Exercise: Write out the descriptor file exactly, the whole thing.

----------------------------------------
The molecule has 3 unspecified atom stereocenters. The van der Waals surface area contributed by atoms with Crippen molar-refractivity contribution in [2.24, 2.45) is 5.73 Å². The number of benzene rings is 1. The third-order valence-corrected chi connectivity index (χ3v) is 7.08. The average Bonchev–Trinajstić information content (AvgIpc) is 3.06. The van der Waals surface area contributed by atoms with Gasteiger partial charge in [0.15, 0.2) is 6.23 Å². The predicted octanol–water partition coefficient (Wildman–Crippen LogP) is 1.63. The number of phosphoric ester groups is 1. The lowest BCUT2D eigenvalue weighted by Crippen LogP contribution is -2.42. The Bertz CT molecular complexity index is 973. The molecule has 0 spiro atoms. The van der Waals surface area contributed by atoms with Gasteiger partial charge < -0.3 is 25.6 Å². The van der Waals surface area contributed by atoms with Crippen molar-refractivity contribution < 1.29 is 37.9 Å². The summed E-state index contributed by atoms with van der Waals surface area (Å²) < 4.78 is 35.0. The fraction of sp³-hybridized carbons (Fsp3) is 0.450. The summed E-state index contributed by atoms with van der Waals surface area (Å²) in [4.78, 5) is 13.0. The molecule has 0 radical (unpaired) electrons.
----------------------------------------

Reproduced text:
The molecule has 3 unspecified atom stereocenters. The van der Waals surface area contributed by atoms with Crippen molar-refractivity contribution in [2.24, 2.45) is 5.73 Å². The number of benzene rings is 1. The third-order valence-corrected chi connectivity index (χ3v) is 7.08. The average Bonchev–Trinajstić information content (AvgIpc) is 3.06. The van der Waals surface area contributed by atoms with Gasteiger partial charge in [0.15, 0.2) is 6.23 Å². The predicted octanol–water partition coefficient (Wildman–Crippen LogP) is 1.63. The number of phosphoric ester groups is 1. The lowest BCUT2D eigenvalue weighted by Crippen LogP contribution is -2.42. The Bertz CT molecular complexity index is 973. The molecule has 0 spiro atoms. The van der Waals surface area contributed by atoms with Gasteiger partial charge < -0.3 is 25.6 Å². The van der Waals surface area contributed by atoms with Crippen molar-refractivity contribution < 1.29 is 37.9 Å². The summed E-state index contributed by atoms with van der Waals surface area (Å²) < 4.78 is 35.0. The fraction of sp³-hybridized carbons (Fsp3) is 0.450. The summed E-state index contributed by atoms with van der Waals surface area (Å²) in [4.78, 5) is 13.0. The molecule has 0 radical (unpaired) electrons.